• "Innocent" traffic – the general monitoring of all traffic (both innocent and infringing) through an ISP in order to block infringing communications will not usually be permitted but the blocking of all traffic to websites know to be engaged in infringing activities is permitted. This is considered sufficiently targeted to be acceptable.
  • Time period – the ECJ expressed concern that the proposed SABAM order was to be unlimited in time and would also cover future copyright material not yet created. This would increase the administrative burden on the ISP in keeping the filter updated.
  • Cost – the requirement to use new complex technology at an ISPs own expense and of its own design is not acceptable but it is likely that an ISP could be required to install a simple blocking filter targeting specific websites such as that already used by BT if the cost was minimal or was paid by the rights owners and there was no significant on-going monitoring or maintenance requirements
  • Efficacy – the fact that website operators can shut down a blocked site and set up a new one does not make blocking orders pointless. The UK court said that this would be justified even if the effect was modest and that some users would not bother moving to the new site or would use legitimate sources of content as prices had since fallen. The efficacy may become questionable though where a determined "pirate" uses a large number of mirror sites. The fact that OFCOM has recently said that proposals to block websites under the Digital Economy Act are unworkable also calls into question the efficacy of site blocking on a wide scale.
  • Technology – Audible Magic – in the SABAM case the court required the ISP to integrate existing software called Audible Magic into its system and adapting it to work with their own technology, effectively requiring them to design their own filtering system.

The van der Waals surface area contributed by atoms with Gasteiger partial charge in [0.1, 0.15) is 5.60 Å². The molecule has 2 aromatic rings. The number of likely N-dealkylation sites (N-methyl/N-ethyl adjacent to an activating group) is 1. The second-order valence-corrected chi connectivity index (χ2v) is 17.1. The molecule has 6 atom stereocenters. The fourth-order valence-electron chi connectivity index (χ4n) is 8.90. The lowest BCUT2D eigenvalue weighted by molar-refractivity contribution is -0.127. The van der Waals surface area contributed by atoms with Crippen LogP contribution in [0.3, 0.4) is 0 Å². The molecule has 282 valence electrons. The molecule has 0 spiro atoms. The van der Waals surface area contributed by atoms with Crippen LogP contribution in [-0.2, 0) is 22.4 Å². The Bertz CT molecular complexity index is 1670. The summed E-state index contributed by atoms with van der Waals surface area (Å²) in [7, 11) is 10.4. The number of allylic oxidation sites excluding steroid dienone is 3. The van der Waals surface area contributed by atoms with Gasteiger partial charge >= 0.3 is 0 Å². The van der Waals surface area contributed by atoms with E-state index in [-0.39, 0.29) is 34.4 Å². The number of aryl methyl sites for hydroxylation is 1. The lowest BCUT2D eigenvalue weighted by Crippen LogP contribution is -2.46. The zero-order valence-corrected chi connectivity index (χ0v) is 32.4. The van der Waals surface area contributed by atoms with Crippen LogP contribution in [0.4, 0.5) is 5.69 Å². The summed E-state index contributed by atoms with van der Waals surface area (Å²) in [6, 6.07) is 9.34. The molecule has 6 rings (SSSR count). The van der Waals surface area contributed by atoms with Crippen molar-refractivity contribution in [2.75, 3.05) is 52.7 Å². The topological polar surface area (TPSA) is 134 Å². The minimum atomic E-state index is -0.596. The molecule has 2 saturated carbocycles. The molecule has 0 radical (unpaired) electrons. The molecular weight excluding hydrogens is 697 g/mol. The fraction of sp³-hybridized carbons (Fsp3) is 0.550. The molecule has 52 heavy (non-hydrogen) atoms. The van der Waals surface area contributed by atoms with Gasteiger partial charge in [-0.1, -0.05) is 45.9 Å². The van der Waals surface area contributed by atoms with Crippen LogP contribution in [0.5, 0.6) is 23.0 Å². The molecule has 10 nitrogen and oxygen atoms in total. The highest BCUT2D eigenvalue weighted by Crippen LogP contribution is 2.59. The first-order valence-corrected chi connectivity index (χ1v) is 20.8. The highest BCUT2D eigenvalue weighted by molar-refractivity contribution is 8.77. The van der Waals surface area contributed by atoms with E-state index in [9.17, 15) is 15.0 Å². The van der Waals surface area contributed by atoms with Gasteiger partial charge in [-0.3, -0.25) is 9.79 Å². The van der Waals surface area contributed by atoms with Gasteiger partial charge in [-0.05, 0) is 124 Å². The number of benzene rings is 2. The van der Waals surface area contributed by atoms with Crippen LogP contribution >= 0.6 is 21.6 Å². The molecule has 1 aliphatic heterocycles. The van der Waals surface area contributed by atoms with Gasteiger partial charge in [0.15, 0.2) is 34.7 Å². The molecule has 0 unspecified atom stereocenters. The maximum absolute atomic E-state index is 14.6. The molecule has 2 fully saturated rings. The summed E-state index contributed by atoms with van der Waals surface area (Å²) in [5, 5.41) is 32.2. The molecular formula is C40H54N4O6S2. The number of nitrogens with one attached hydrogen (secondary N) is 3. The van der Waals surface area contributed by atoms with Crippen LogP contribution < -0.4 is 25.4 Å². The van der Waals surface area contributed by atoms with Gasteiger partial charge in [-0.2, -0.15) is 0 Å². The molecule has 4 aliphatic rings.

The UK Digital Economy Act, which promised a "3 strikes and you’re out" blacklisting regime for serial file sharers has fallen by the wayside, with no sign of when or if the system will be implemented. This may explain the shift in focus of content enforcement efforts towards persuading the courts rather than legislators of the need to allow greater measures to curtail online copyright infringement. In the US there have been attempts to introduce laws to change the worldwide Domain Name System (DNS) infrastructure to enable US authorities to redirect traffic away from infringing foreign websites and stop the activities of file sharers with servers based outside the US. Another option in the US Bill is to filter out all traffic to infringing sites originating from US IP addresses and to give the government the power to get court orders requiring search engines to drop infringing sites from their results. The DNS redirect and US IP address filter have been rejected by the Obama administration as undermining united global efforts to address the broader problem of hacking but the position with the search engine censorship is currently unclear. These examples of new legislation and lobbying efforts show that content owners still believe that technical measures are worth pursuing and along with the recent European cases it is clear that the law in the EU and US needs to be adapted and clarified to accommodate these new approaches.

The UK and EU law relating to ISPs and infringing content continues to support the principle that ISP should be able to maintain a passive stance to policing of content where they are mere conduits. The BT case requiring modest use of existing technology does not depart from that approach. It remains to be seen whether the courts will require installation of new technology to prevent content infringement.

Article by Oliver Smith, a member of the Keystone Dispute Resolution and Litigation Team.

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This article is for general information purposes only and does not constitute legal or professional advice. It should not be used as a substitute for legal advice relating to your particular circumstances. Please note that the law may have changed since the date of this article.